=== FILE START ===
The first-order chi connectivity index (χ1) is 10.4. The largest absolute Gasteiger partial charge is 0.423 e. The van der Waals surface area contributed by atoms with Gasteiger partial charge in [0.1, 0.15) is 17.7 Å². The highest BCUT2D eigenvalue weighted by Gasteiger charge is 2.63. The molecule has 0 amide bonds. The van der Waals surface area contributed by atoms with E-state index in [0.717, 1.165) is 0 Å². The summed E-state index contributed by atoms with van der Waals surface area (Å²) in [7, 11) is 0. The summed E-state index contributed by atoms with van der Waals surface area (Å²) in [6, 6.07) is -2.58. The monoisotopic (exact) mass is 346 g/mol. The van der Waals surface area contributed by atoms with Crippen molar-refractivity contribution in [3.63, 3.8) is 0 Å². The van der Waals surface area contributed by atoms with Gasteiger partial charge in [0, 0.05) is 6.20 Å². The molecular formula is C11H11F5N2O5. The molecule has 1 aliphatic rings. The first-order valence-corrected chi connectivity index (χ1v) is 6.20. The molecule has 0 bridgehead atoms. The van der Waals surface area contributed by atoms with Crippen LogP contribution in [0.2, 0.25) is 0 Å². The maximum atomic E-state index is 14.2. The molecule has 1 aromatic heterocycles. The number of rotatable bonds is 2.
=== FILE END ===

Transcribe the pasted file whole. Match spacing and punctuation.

The first-order chi connectivity index (χ1) is 10.4. The largest absolute Gasteiger partial charge is 0.423 e. The van der Waals surface area contributed by atoms with Gasteiger partial charge in [0.1, 0.15) is 17.7 Å². The highest BCUT2D eigenvalue weighted by Gasteiger charge is 2.63. The molecule has 0 amide bonds. The van der Waals surface area contributed by atoms with E-state index in [0.717, 1.165) is 0 Å². The summed E-state index contributed by atoms with van der Waals surface area (Å²) in [7, 11) is 0. The summed E-state index contributed by atoms with van der Waals surface area (Å²) in [6, 6.07) is -2.58. The monoisotopic (exact) mass is 346 g/mol. The van der Waals surface area contributed by atoms with Crippen molar-refractivity contribution in [3.63, 3.8) is 0 Å². The van der Waals surface area contributed by atoms with Gasteiger partial charge in [0, 0.05) is 6.20 Å². The molecular formula is C11H11F5N2O5. The molecule has 1 aliphatic rings. The first-order valence-corrected chi connectivity index (χ1v) is 6.20. The molecule has 0 bridgehead atoms. The van der Waals surface area contributed by atoms with Crippen LogP contribution in [0.2, 0.25) is 0 Å². The maximum atomic E-state index is 14.2. The molecule has 1 aromatic heterocycles. The number of rotatable bonds is 2.